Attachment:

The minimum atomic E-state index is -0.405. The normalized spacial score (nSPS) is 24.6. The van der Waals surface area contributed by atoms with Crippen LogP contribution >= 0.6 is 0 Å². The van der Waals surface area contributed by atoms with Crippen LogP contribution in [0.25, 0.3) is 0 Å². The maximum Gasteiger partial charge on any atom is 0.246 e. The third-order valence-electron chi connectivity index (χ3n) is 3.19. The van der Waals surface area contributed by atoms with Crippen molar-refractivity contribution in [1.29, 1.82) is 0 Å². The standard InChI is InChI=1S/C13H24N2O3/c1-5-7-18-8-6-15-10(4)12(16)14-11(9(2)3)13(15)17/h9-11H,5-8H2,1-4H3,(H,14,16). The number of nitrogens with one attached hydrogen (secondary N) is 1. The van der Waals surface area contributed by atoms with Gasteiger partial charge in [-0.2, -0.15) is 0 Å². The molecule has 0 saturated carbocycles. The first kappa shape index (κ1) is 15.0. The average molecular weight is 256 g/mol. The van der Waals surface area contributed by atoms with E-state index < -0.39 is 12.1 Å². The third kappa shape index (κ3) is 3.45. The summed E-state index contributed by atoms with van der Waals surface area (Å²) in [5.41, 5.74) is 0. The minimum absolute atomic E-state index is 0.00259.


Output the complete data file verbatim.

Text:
The minimum atomic E-state index is -0.405. The normalized spacial score (nSPS) is 24.6. The van der Waals surface area contributed by atoms with Crippen LogP contribution >= 0.6 is 0 Å². The van der Waals surface area contributed by atoms with Crippen LogP contribution in [0.25, 0.3) is 0 Å². The maximum Gasteiger partial charge on any atom is 0.246 e. The third-order valence-electron chi connectivity index (χ3n) is 3.19. The van der Waals surface area contributed by atoms with Crippen molar-refractivity contribution in [1.29, 1.82) is 0 Å². The standard InChI is InChI=1S/C13H24N2O3/c1-5-7-18-8-6-15-10(4)12(16)14-11(9(2)3)13(15)17/h9-11H,5-8H2,1-4H3,(H,14,16). The number of nitrogens with one attached hydrogen (secondary N) is 1. The van der Waals surface area contributed by atoms with Gasteiger partial charge in [-0.2, -0.15) is 0 Å². The molecule has 0 saturated carbocycles. The first kappa shape index (κ1) is 15.0. The average molecular weight is 256 g/mol. The van der Waals surface area contributed by atoms with E-state index < -0.39 is 12.1 Å². The third kappa shape index (κ3) is 3.45. The summed E-state index contributed by atoms with van der Waals surface area (Å²) in [5.41, 5.74) is 0. The minimum absolute atomic E-state index is 0.00259.